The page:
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    I'm a new shooter who's a member at Chehelem Valley. I think the different clubs have a variation on orientation. My on-boarding was to complete the safety manual from Columbia Cascade section which can be found here:

    http://www.columbia-cascade.org/index.php/get-started-in-uspsa/

    After taking the enclosed quiz, I had to complete a live fire safety drill with a coach and compete in match without DQ. I've made it through that and will be at CVSC match Sept. 26.

    YouTube is a great source, but so is observation. I went to sectionals in Dundee last month just to see how a full-bore match with all the bells and whistles would run.
     
  4. FiveSeven

    FiveSeven Sandy OR Active Member

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    Thanks guys. Ya I've watched USPSA on YouTube a lot.
     
  5. RicInOR

    RicInOR Washington County Bronze Supporter Bronze Supporter

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    @FiveSeven - no one likes someone who doesn't help. Tape / reset etc. While you are doing that ask those who are shooting in your division how they are choosing to shoot the stage. You'll get a lot of help - most of the guys are very good about doing that, and more so when you prove you are of good character.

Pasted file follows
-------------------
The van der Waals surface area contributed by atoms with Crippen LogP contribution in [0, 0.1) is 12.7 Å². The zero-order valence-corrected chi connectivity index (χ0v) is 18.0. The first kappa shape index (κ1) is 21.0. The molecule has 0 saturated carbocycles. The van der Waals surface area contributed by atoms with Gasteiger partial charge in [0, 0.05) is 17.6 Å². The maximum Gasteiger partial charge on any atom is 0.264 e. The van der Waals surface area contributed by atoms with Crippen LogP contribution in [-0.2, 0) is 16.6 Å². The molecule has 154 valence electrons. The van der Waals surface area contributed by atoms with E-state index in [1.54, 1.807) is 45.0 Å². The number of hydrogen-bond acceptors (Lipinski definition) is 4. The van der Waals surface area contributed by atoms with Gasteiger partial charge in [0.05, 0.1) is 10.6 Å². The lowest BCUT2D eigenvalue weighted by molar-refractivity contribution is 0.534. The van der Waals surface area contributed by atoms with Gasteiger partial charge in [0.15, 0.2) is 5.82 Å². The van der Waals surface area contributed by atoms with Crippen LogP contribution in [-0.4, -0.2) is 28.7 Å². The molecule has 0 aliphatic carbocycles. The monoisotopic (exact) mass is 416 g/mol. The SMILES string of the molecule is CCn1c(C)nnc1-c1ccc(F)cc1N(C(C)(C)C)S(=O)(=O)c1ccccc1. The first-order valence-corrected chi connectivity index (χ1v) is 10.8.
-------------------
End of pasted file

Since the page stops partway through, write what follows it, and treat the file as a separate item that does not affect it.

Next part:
Have fun.
     
  6. CHLChris

    CHLChris Portland Metro East Love me some guns! Bronze Supporter

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    With one caveat to what @RicInOR said: Sometimes too much advice can lead to confusion. Personally, I talk to people about possible ways to shoot a stage during that time when the squad first gets to a stage and everyone is trying to digest the instructions and the options. But then, once I get a plan in mind and begin the process of visualization, I get screwed up when people give me further advice.
     
  7. omenwolf

    omenwolf Oregon Active Member

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    Best and safest advice you could get that I have seen at many matches people don't do. DON'T DO ANYTHING UNTILL YOU ARE TOLD TO. I have seen so many people handle their firearms when they are not supposed to, and get DQ'ed. Pay attention to the RO and listen to everything he says and do what he says when he says it. Other than that go and have fun.
    One thing from CHLchris first post is at DRRC we never use decockers. The RO wants the hammer/firing pin to be sent home on an empty chamber facing down range as the last safety measure.
     
    Last edited: Sep 1, 2015
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  8. FiveSeven

    FiveSeven Sandy OR Active Member

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    So I made it to my first match, it was AWESOME!
    I went with the hopes of not DQing and finishing all stages.
    I ran production and was 3 out of 14. so I didn't DQ :D.
    I am already planing on going to my next shoot.
    Thanks guys for the help.
     
  9. MarkAd

    MarkAd Port Orchard Well-Known Member

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    Did you get a safety check from a NROI Range officer. this is required prior to shooting matches. Without the safety check you can be asked to leave unttil you get one. Not following the proper protocols is disrespectful to the sport and your fellow shooters.
     
  10. FiveSeven

    FiveSeven Sandy OR Active Member

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    I let them know that I was new and it was my first time. Past that I put it on them. I did everything they asked of me.